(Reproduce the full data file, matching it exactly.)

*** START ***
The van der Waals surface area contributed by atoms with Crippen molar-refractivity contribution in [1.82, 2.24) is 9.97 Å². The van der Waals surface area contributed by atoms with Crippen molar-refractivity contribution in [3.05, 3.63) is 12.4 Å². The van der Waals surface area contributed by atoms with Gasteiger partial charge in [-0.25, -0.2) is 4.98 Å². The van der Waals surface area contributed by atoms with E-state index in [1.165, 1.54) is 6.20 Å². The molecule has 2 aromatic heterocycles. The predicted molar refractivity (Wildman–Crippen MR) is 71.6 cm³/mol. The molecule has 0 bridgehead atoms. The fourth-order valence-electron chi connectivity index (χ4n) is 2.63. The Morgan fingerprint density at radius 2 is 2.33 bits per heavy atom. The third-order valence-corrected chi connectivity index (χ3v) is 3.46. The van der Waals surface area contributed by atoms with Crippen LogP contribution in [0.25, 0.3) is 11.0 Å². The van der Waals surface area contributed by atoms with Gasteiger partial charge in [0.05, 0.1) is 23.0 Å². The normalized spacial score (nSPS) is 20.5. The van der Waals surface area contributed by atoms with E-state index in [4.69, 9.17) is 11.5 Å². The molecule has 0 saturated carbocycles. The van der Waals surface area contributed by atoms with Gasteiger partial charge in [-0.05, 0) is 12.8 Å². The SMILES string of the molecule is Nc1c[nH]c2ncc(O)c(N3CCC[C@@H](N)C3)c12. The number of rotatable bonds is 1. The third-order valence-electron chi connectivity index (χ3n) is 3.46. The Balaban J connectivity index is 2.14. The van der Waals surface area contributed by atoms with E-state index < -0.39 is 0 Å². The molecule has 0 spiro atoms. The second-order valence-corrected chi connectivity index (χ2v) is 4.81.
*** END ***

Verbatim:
The van der Waals surface area contributed by atoms with Crippen molar-refractivity contribution in [1.82, 2.24) is 9.97 Å². The van der Waals surface area contributed by atoms with Crippen molar-refractivity contribution in [3.05, 3.63) is 12.4 Å². The van der Waals surface area contributed by atoms with Gasteiger partial charge in [-0.25, -0.2) is 4.98 Å². The van der Waals surface area contributed by atoms with E-state index in [1.165, 1.54) is 6.20 Å². The molecule has 2 aromatic heterocycles. The predicted molar refractivity (Wildman–Crippen MR) is 71.6 cm³/mol. The molecule has 0 bridgehead atoms. The fourth-order valence-electron chi connectivity index (χ4n) is 2.63. The Morgan fingerprint density at radius 2 is 2.33 bits per heavy atom. The third-order valence-corrected chi connectivity index (χ3v) is 3.46. The van der Waals surface area contributed by atoms with Crippen LogP contribution in [0.25, 0.3) is 11.0 Å². The van der Waals surface area contributed by atoms with Gasteiger partial charge in [0.05, 0.1) is 23.0 Å². The normalized spacial score (nSPS) is 20.5. The van der Waals surface area contributed by atoms with E-state index in [4.69, 9.17) is 11.5 Å². The molecule has 0 saturated carbocycles. The van der Waals surface area contributed by atoms with Gasteiger partial charge in [-0.05, 0) is 12.8 Å². The SMILES string of the molecule is Nc1c[nH]c2ncc(O)c(N3CCC[C@@H](N)C3)c12. The number of rotatable bonds is 1. The third-order valence-electron chi connectivity index (χ3n) is 3.46. The Balaban J connectivity index is 2.14. The van der Waals surface area contributed by atoms with E-state index < -0.39 is 0 Å². The molecule has 0 spiro atoms. The second-order valence-corrected chi connectivity index (χ2v) is 4.81.